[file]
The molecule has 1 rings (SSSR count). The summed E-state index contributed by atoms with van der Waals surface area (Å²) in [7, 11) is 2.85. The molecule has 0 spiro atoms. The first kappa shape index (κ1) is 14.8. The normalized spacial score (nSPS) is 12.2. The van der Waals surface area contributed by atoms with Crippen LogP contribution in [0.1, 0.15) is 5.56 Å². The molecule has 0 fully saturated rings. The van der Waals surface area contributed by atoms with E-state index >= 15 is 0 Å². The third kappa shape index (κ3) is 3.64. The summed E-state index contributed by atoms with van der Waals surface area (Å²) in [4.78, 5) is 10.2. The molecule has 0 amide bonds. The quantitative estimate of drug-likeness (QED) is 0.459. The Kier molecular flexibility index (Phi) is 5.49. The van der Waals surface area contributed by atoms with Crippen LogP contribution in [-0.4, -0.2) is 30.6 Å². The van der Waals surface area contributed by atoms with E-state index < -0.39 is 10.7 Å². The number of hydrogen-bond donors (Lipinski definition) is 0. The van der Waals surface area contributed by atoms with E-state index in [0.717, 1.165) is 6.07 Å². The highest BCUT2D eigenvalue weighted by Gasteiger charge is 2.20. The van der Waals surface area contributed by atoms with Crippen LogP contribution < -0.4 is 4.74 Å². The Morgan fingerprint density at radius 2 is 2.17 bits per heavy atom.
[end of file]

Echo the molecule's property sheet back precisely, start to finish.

The molecule has 1 rings (SSSR count). The summed E-state index contributed by atoms with van der Waals surface area (Å²) in [7, 11) is 2.85. The molecule has 0 spiro atoms. The first kappa shape index (κ1) is 14.8. The normalized spacial score (nSPS) is 12.2. The van der Waals surface area contributed by atoms with Crippen LogP contribution in [0.1, 0.15) is 5.56 Å². The molecule has 0 fully saturated rings. The van der Waals surface area contributed by atoms with E-state index >= 15 is 0 Å². The third kappa shape index (κ3) is 3.64. The summed E-state index contributed by atoms with van der Waals surface area (Å²) in [4.78, 5) is 10.2. The molecule has 0 amide bonds. The quantitative estimate of drug-likeness (QED) is 0.459. The Kier molecular flexibility index (Phi) is 5.49. The van der Waals surface area contributed by atoms with Crippen LogP contribution in [-0.4, -0.2) is 30.6 Å². The van der Waals surface area contributed by atoms with E-state index < -0.39 is 10.7 Å². The number of hydrogen-bond donors (Lipinski definition) is 0. The van der Waals surface area contributed by atoms with E-state index in [0.717, 1.165) is 6.07 Å². The highest BCUT2D eigenvalue weighted by Gasteiger charge is 2.20. The van der Waals surface area contributed by atoms with Crippen LogP contribution < -0.4 is 4.74 Å². The Morgan fingerprint density at radius 2 is 2.17 bits per heavy atom.